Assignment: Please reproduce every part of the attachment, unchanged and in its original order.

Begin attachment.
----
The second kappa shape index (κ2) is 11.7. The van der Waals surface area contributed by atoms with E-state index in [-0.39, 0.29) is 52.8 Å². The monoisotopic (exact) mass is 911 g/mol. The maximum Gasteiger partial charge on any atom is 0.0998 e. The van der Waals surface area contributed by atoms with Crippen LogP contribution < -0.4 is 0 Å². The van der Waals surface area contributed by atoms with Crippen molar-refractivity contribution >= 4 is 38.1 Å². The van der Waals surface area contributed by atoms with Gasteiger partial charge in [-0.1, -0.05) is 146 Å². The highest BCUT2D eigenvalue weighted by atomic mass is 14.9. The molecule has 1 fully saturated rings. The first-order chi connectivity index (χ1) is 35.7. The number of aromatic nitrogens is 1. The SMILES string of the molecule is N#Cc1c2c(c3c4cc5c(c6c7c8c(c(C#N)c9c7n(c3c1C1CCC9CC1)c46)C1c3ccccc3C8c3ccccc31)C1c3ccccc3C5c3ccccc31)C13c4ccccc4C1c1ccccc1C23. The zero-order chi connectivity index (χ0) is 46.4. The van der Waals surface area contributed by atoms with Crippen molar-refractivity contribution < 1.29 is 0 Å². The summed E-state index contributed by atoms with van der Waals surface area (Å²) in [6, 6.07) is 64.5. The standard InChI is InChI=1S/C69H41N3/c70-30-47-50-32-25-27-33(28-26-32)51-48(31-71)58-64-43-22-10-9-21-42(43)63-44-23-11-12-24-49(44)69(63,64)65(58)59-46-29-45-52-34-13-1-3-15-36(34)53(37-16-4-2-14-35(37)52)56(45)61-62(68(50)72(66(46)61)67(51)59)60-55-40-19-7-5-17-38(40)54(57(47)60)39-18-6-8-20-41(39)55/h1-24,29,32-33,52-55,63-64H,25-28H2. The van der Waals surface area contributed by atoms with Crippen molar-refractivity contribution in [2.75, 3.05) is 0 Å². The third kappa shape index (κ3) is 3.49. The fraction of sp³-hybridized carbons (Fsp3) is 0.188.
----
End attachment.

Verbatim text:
The second kappa shape index (κ2) is 11.7. The van der Waals surface area contributed by atoms with E-state index in [-0.39, 0.29) is 52.8 Å². The monoisotopic (exact) mass is 911 g/mol. The maximum Gasteiger partial charge on any atom is 0.0998 e. The van der Waals surface area contributed by atoms with Crippen LogP contribution < -0.4 is 0 Å². The van der Waals surface area contributed by atoms with Crippen molar-refractivity contribution >= 4 is 38.1 Å². The van der Waals surface area contributed by atoms with Gasteiger partial charge in [-0.1, -0.05) is 146 Å². The highest BCUT2D eigenvalue weighted by atomic mass is 14.9. The molecule has 1 fully saturated rings. The first-order chi connectivity index (χ1) is 35.7. The number of aromatic nitrogens is 1. The SMILES string of the molecule is N#Cc1c2c(c3c4cc5c(c6c7c8c(c(C#N)c9c7n(c3c1C1CCC9CC1)c46)C1c3ccccc3C8c3ccccc31)C1c3ccccc3C5c3ccccc31)C13c4ccccc4C1c1ccccc1C23. The zero-order chi connectivity index (χ0) is 46.4. The van der Waals surface area contributed by atoms with Crippen molar-refractivity contribution < 1.29 is 0 Å². The summed E-state index contributed by atoms with van der Waals surface area (Å²) in [6, 6.07) is 64.5. The standard InChI is InChI=1S/C69H41N3/c70-30-47-50-32-25-27-33(28-26-32)51-48(31-71)58-64-43-22-10-9-21-42(43)63-44-23-11-12-24-49(44)69(63,64)65(58)59-46-29-45-52-34-13-1-3-15-36(34)53(37-16-4-2-14-35(37)52)56(45)61-62(68(50)72(66(46)61)67(51)59)60-55-40-19-7-5-17-38(40)54(57(47)60)39-18-6-8-20-41(39)55/h1-24,29,32-33,52-55,63-64H,25-28H2. The van der Waals surface area contributed by atoms with Crippen molar-refractivity contribution in [2.75, 3.05) is 0 Å². The third kappa shape index (κ3) is 3.49. The fraction of sp³-hybridized carbons (Fsp3) is 0.188.